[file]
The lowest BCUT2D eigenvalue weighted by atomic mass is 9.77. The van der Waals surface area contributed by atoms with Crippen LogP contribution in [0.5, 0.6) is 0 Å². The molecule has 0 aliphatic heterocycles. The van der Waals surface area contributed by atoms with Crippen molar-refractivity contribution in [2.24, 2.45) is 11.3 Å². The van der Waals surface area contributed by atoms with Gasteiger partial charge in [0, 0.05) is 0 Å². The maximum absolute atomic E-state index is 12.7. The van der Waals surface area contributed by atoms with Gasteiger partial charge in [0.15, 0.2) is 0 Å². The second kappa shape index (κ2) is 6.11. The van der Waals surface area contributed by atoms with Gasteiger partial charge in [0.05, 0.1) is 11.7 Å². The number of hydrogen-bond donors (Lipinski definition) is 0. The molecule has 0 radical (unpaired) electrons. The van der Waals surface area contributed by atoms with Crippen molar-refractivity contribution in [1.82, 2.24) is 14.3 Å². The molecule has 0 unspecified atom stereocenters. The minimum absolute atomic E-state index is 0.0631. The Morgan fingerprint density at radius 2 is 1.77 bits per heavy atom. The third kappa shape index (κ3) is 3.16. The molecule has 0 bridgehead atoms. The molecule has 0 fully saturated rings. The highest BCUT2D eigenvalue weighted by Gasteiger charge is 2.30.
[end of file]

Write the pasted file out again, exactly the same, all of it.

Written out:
The lowest BCUT2D eigenvalue weighted by atomic mass is 9.77. The van der Waals surface area contributed by atoms with Crippen LogP contribution in [0.5, 0.6) is 0 Å². The molecule has 0 aliphatic heterocycles. The van der Waals surface area contributed by atoms with Crippen molar-refractivity contribution in [2.24, 2.45) is 11.3 Å². The van der Waals surface area contributed by atoms with Gasteiger partial charge in [0, 0.05) is 0 Å². The maximum absolute atomic E-state index is 12.7. The van der Waals surface area contributed by atoms with Gasteiger partial charge in [0.15, 0.2) is 0 Å². The second kappa shape index (κ2) is 6.11. The van der Waals surface area contributed by atoms with Gasteiger partial charge in [0.05, 0.1) is 11.7 Å². The number of hydrogen-bond donors (Lipinski definition) is 0. The molecule has 0 radical (unpaired) electrons. The van der Waals surface area contributed by atoms with Crippen molar-refractivity contribution in [1.82, 2.24) is 14.3 Å². The molecule has 0 unspecified atom stereocenters. The minimum absolute atomic E-state index is 0.0631. The Morgan fingerprint density at radius 2 is 1.77 bits per heavy atom. The third kappa shape index (κ3) is 3.16. The molecule has 0 bridgehead atoms. The molecule has 0 fully saturated rings. The highest BCUT2D eigenvalue weighted by Gasteiger charge is 2.30.